In 2011 Fannie Mae lost $16.9 billion. In 2012, it made a record profit of $17.2 billion. Ever since the government had to bail out Fannie Mae and Freddie Mac, there has been pressure to get the government out of the housing market all together. But these record profits make it more difficult for a cash strapped U.S. government to ax Fannie and Freddie.
Steve Cook is the editor of Real Estate Economy Watch. He says Fannie's record profits are the result of three factors. "Number one, 2012 was a record year for financing in the mortgage lending business," says Cook.
Number two, all those foreclosed houses that were big liabilities to Fannie and Freddie are now valuable, thanks to investors who are buying them up in huge numbers.
"And then finally," Cook says, "Fannie and Freddie are the only two sources of ways to securitize mortgages today." So if you are a lender and you want to sell your mortgages to someone else, that's Fannie and Freddie.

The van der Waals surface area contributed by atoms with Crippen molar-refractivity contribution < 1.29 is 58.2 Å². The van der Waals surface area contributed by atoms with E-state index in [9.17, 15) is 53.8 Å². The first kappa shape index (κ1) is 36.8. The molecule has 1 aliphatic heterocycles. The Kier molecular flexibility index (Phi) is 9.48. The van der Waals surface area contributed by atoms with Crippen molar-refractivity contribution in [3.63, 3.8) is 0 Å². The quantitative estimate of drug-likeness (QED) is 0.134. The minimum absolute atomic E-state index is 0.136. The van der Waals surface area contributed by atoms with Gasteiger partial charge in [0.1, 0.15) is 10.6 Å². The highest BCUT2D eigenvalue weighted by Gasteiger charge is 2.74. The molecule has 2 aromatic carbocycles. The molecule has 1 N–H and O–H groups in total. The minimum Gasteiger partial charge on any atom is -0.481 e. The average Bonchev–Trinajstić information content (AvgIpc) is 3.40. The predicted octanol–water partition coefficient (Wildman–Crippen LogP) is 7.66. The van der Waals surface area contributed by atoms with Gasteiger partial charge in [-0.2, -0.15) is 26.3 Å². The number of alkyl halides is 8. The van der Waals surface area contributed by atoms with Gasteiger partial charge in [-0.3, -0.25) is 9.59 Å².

Even though Fannie and Freddie are repaying the federal government for the bailout and helping stabilize the housing market, there is still pressure to get the government out of the mortgage business altogether.
"The notion of having a housing related program that's supporting the mortgage market and homeowners as well as plowing significant money into the government makes it much harder to talk about closing them down," says Guy Cecala, the publisher of Inside Mortgage finance.
But can we really expect Fannie and Freddie to remain profitable? This is, after all, the housing market -- the poster child for boom and bust. Should we believe Fannie and Freddie when they say there is nothing but smooth sailing ahead?
Cecala says, yeah, actually we should, for two reasons. One, they've already worked though most of the problem loans that caused the crisis. And second, says Cecala, "Pretty much all the mortgages they have been guaranteeing over the last two years are very pristine with very, very low risk characteristics."
Fannie and Freddie's combined profits for 2012 were about $30 billion. Secala expects that number to double in 2013.